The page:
Faith & Blue event highlights law enforcement/public bond
Published 8:00 am Tuesday, October 12, 2021
Local law enforcement and citizens came together Sunday at Sweetland Amphitheater for the Faith & Blue event, a chance for the community to hear directly from the police officers who represent and protect Troup County.
Law enforcement and citizens have the ability to balance out the functionality of a community, noted Capt. Nathan Taylor of the Troup County Sheriff’s Office.
“Our kids go to the same school as the public, we shop at the same stores, we pay the same taxes we go to the same movie theatres [and] we have the same concerns as the public,” said Troup County Sheriff’s Office Captain Nathan Taylor. “We hurt together and we rejoice together.”
With this phrase, Taylor reminded the community of the police response to the recent murder of Akeila Ware and her unborn child. The community hurt for the loss of them both, Taylor noted, but rejoiced for the apprehension of her alleged killer.
“Several of our investigators shared with me their emotions and their feelings they experienced while investigating [that] horrific scene. Just like many of you, they shed tears,” Taylor said.
“And just like you, they rejoiced when her [and her baby’s] killer was captured.”
This connection of grief and healing is a focus local law enforcement hopes the public can embrace rather than the divisions often seen between them, Taylor said.
The purpose of the National Faith & Blue event is to create safer, more inclusive communities by connecting law enforcement officers and residents they protect while intertwining the roles of local faith organizations.
Along with Taylor, other local law enforcement personnel as well as local leaders spoke on the balance of order and attentiveness it brings into the community.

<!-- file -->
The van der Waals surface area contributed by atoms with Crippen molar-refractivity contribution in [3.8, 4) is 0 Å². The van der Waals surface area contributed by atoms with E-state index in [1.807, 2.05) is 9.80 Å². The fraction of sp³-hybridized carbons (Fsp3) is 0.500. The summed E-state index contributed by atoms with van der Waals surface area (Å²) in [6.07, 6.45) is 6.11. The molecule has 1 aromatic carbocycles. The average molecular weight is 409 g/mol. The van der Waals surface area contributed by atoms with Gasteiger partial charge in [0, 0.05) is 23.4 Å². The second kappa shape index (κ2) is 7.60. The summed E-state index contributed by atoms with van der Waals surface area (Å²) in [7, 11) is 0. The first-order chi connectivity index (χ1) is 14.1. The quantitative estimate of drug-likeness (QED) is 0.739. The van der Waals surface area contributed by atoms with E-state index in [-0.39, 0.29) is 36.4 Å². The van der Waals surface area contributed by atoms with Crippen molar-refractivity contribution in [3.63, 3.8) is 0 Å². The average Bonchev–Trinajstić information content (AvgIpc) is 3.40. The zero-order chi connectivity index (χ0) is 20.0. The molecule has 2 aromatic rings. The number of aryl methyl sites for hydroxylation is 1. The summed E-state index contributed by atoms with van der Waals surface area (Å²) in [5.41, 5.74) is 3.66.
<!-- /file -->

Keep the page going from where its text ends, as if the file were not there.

Dr. W.T. Edmondson, LaGrange councilmember for District 2 and senior pastor at Bethlehem Baptist Church, noted how “blessed” the county was due to the functional relationship between law enforcement and residents.
“We have not had a lot of the problems a lot of other areas have had,” he said. “Why? Because we have had proper training. Our officers have been trained well, and we are so grateful for that.”
He noted how municipalities like the LaGrange City Council have made strong relationships between not only local law enforcement but outside agencies such as Georgia State Patrol.
“I’ve been on council for over 20 years, and I’ve seen LaGrange change tremendously,” he continued. “I’ve seen the safety of LaGrange continue to go up [and] the crime rate continues to go down.”
LaGrange Police Department Chief Lou Dekmar spoke of the ties faith, family and community have in his department. He also spoke about other communities around the country who face a police vs. public divide.
“Those ties are much stronger than those loud voices that you hear around the country when they talk about [defunding] the police and not [supporting] the police,” he said.
Law enforcement in the area has not had those kinds of calls, he noted.
“Faith & Blue is about emphasizing those ties and doing so challenges us as a community to address those issues that frustrate us and cause harm,” Dekmar said.
As a police department, that emphasis means being transparent with the community and reviewing its practices regularly. Dekmar said his department strives to enforce the law in a way that helps keeps citizens safe while arresting those that victimize others and protecting the most vulnerable.
“I heard a mayor once say that the mayor is the face of the city, but the police department is the face of the community,” he said.
“We take that role very seriously, which is why we have partnerships that extend to 70 different nonprofits, government agencies and faith groups.”
Those relationships have built entities such as the Mental Health Corp that later earned state funding a year after its founding, Dekmar noted. Additionally, those relationships helped create the area’s Warming Center that offers services to the homeless.
Such collaborative efforts are what being a community member in blue is all about, Dekmar said.
“The police are part of the community and the community is part of the police.”